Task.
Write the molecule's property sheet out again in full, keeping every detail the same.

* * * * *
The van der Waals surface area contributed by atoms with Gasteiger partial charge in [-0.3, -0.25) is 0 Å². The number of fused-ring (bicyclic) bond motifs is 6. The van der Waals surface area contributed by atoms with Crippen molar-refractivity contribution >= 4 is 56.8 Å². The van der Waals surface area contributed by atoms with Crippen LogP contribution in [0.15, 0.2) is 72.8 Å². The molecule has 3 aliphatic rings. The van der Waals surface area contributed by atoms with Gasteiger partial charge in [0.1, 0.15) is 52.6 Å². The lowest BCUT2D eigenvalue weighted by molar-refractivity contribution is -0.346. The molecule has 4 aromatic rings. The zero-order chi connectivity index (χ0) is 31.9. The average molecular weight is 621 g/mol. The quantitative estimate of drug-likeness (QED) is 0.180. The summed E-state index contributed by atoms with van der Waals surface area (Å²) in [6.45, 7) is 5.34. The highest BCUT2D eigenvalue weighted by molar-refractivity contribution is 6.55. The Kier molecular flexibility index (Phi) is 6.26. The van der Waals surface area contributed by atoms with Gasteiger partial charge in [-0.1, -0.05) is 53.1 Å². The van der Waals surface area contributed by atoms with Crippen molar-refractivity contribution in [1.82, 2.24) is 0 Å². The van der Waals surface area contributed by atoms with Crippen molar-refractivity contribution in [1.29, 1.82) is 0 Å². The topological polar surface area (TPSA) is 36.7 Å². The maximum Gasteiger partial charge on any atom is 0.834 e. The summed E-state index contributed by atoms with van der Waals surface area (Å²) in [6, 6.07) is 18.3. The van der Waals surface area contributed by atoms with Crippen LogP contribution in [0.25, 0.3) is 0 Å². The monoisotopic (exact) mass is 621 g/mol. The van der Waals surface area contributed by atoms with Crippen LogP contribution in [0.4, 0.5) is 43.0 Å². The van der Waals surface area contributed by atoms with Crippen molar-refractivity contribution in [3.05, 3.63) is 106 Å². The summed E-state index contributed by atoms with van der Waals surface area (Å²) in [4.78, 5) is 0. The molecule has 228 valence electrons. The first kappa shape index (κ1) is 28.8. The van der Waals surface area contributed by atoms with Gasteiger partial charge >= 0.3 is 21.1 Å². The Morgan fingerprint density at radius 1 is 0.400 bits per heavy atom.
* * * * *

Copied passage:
The van der Waals surface area contributed by atoms with Gasteiger partial charge in [-0.3, -0.25) is 0 Å². The number of fused-ring (bicyclic) bond motifs is 6. The van der Waals surface area contributed by atoms with Crippen molar-refractivity contribution >= 4 is 56.8 Å². The van der Waals surface area contributed by atoms with Crippen LogP contribution in [0.15, 0.2) is 72.8 Å². The molecule has 3 aliphatic rings. The van der Waals surface area contributed by atoms with Gasteiger partial charge in [0.1, 0.15) is 52.6 Å². The lowest BCUT2D eigenvalue weighted by molar-refractivity contribution is -0.346. The molecule has 4 aromatic rings. The zero-order chi connectivity index (χ0) is 31.9. The average molecular weight is 621 g/mol. The quantitative estimate of drug-likeness (QED) is 0.180. The summed E-state index contributed by atoms with van der Waals surface area (Å²) in [6.45, 7) is 5.34. The highest BCUT2D eigenvalue weighted by molar-refractivity contribution is 6.55. The Kier molecular flexibility index (Phi) is 6.26. The van der Waals surface area contributed by atoms with Gasteiger partial charge in [-0.1, -0.05) is 53.1 Å². The van der Waals surface area contributed by atoms with Crippen molar-refractivity contribution in [1.82, 2.24) is 0 Å². The van der Waals surface area contributed by atoms with Crippen molar-refractivity contribution in [1.29, 1.82) is 0 Å². The topological polar surface area (TPSA) is 36.7 Å². The maximum Gasteiger partial charge on any atom is 0.834 e. The summed E-state index contributed by atoms with van der Waals surface area (Å²) in [6, 6.07) is 18.3. The van der Waals surface area contributed by atoms with Crippen LogP contribution in [0.25, 0.3) is 0 Å². The monoisotopic (exact) mass is 621 g/mol. The van der Waals surface area contributed by atoms with Crippen LogP contribution in [0.4, 0.5) is 43.0 Å². The van der Waals surface area contributed by atoms with Crippen molar-refractivity contribution in [3.05, 3.63) is 106 Å². The summed E-state index contributed by atoms with van der Waals surface area (Å²) in [4.78, 5) is 0. The molecule has 228 valence electrons. The first kappa shape index (κ1) is 28.8. The van der Waals surface area contributed by atoms with Gasteiger partial charge >= 0.3 is 21.1 Å². The Morgan fingerprint density at radius 1 is 0.400 bits per heavy atom.